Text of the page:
The IMF wants poor countries’ debt erased in exchange for climate action

The Seychelles used a debt-for-climate swap to fund ocean conservation. Economists and the IMF want to see more programs, at a much larger scale.
The Seychelles used a debt-for-climate swap to fund ocean conservation. Economists and the IMF want to see more programs, at a much larger scale.
Image: REUTERS/Ahmed Jadallah
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In 2011, the Seychelles, an archipelago nation of 100,000 people in the Indian Ocean, decided it should do more to protect the marine ecosystems that comprise 99% of its territory. There was just one problem: The country was broke, staggering under more than $900 million in debt (nearly equal to its GDP) to France and other European sovereign lenders.

So the government approached The Nature Conservancy, the US environmental nonprofit, with an idea to chip away at that debt—or at least make it work in the country’s favor. TNC could buy a small portion of that debt, erase some of it, and channel the rest into conservation programs.

TNC roped in a few funders and agreed, eventually assuming $21.6 million in Seychelles debt (TNC originally sought $80 million, but couldn’t convince creditors to agree to that amount). $1.4 million was canceled, and as the government repaid TNC for the rest, TNC redirected most of that money into a fund managed by a board whose members included Seychellian government ministers and civil society groups. They tapped the fund for coral reef restoration, setting aside an area the size of Germany as a protected zone, and other green initiatives.

Ten years later, the effort has become a widely cited model for how debt swaps can be used to create some small but meaningful wiggle room in a country’s budget for the pursuit of environmental goals. “They hit their targets ahead of schedule, so we achieved the protection we set out to do,” said Charlotte Kaiser, managing director of NatureVest, TNC’s conservation investment arm.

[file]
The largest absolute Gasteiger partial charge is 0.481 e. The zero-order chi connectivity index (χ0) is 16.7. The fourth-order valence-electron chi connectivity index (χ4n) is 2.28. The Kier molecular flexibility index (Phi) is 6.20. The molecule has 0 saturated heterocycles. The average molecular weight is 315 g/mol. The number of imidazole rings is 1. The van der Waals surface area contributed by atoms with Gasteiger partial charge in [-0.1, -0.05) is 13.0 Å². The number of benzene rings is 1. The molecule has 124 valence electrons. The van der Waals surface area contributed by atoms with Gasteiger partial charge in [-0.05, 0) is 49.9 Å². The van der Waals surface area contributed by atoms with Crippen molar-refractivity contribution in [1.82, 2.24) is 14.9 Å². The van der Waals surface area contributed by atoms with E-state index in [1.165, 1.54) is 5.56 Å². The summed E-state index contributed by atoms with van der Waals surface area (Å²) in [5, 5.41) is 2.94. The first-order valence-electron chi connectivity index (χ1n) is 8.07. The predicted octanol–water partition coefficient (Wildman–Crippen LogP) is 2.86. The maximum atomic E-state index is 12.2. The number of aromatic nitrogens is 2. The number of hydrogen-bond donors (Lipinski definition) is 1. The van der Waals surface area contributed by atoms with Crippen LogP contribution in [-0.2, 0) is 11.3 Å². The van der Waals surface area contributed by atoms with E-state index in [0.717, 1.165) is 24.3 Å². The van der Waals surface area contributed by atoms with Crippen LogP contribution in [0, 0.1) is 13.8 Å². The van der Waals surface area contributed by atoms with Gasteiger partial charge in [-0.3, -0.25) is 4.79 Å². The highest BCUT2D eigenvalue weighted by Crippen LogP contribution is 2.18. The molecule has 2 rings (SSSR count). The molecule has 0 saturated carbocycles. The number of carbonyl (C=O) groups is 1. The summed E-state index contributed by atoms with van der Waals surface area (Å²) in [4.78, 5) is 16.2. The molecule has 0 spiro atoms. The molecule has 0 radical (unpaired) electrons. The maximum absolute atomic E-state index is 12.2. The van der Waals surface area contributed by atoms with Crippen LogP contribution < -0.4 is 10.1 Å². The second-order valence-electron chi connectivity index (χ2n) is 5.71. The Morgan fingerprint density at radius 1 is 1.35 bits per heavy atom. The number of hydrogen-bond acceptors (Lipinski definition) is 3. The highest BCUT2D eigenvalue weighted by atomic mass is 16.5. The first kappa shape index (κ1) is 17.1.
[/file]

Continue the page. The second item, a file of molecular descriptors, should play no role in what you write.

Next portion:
Today, many of the countries that are most vulnerable to climate change impacts are struggling with similarly unmanageable debt burdens. Their vulnerability makes them a riskier bet for lenders, and loans become more expensive—a self-perpetuating cycle that economists described as the “climate investment trap” in a June 30 article in Nature. And the pandemic has made everything worse.

“Sovereign debt was already a problem before Covid. Now the debt situation has worsened significantly, and this is impeding much-needed investment in climate resilience even more,” said Ulrich Volz, a development economist at the School of Oriental and African Studies (SOAS) in London. Volz is among the growing chorus of economists and policymakers who think debt-for-climate swaps—which until now have been small and sporadic—need to be much bigger and widespread.

And after this year, they likely will be: Kristalina Georgieva, managing director of the International Monetary Fund (IMF), has said that her institution will roll out rules to boost debt-for-climate swaps in time for the global climate summit, COP26, in Glasgow in November.

The sovereign debt crisis is a major obstacle to climate action

Poor countries are in desperate need of cash to confront the climate crisis: Money to spend on seawalls and other adaptive infrastructure, to build solar and wind farms, to fill gaps in national budgets that would otherwise be filled by revenue from fossil fuel extraction.

The most obvious source is the pot of $100 billion in climate adaptation finance per year that rich countries had promised to raise and deliver annually to the global south by 2020. But that pot is still no more than three-quarters filled, and is predominantly in the form of loans that come with interest and other strings attached. Another source is the $55 billion in “special drawing rights” that the IMF recently made available to low-income countries to facilitate a green economic recovery from the pandemic.

“But even with those things, the math just doesn’t add up,” said Kevin Gallagher, director of Boston University’s Global Development Policy Center.

According to the International Energy Agency, developing countries collectively need to spend at least $1 trillion per year on clean energy by 2030 to avert catastrophic levels of greenhouse gas emissions. On top of that, the UN estimates that the total cost of climate adaptation could reach $300 billion annually by 2030.